Uterine rupture: the road ahead?
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- Lombaard, H. & Pattinson, R.C. Eur Clinics Obstet Gynaecol (2006) 2: 131. doi:10.1007/s11296-006-0042-9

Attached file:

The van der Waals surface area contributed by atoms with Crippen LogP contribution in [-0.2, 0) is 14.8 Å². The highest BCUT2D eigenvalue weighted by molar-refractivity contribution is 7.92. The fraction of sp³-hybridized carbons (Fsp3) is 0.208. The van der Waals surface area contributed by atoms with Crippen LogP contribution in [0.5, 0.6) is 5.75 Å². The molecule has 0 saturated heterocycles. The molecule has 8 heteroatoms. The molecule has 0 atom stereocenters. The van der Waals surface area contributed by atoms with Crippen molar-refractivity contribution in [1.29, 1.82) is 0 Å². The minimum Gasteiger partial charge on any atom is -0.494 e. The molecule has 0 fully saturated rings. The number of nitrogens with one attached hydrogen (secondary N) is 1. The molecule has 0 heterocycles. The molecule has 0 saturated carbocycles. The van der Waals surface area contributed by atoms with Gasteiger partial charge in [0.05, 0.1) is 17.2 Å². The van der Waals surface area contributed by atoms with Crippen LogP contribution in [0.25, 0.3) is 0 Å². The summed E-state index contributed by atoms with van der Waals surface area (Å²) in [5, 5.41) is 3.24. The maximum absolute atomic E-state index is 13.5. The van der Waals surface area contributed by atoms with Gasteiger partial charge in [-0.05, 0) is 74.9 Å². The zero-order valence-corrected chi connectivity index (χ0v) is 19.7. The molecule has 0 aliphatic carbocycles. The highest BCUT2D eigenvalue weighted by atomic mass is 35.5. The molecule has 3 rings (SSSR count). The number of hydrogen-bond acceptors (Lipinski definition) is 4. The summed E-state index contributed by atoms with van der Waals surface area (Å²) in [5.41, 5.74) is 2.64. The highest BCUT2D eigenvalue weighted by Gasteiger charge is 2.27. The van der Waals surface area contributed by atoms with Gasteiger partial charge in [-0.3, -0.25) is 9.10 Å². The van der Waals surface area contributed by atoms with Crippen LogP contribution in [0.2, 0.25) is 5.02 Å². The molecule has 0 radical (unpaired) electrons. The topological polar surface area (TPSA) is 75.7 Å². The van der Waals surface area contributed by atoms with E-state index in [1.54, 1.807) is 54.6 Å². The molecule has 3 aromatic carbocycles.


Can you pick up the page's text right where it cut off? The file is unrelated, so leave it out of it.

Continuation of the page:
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The worldwide increase in caesarean sections, as well as that in laparoscopic and hysteroscopic surgery, augments the risk for women to suffer a uterine rupture. Also the use of misoprostol for the termination of pregnancy and induction of labour, particularly in developing countries, contributes to the greater incidence of uterine rupture. In developing countries, again, neglected obstructed labour remains a very frequent cause of uterine rupture. Diagnosis of uterine rupture may be difficult and, if made too late, serious and even devastating complications may follow, culminating in infant and/or maternal death. A high index of suspicion is indicated when dealing with women at risk. Options in terms of managing uterine rupture include simple repair of the tear, subtotal, and total hysterectomy. Counselling women before and after surgical interventions on the genital tract, especially caesarean section on request, should include information concerning the subsequent risk of uterine rupture.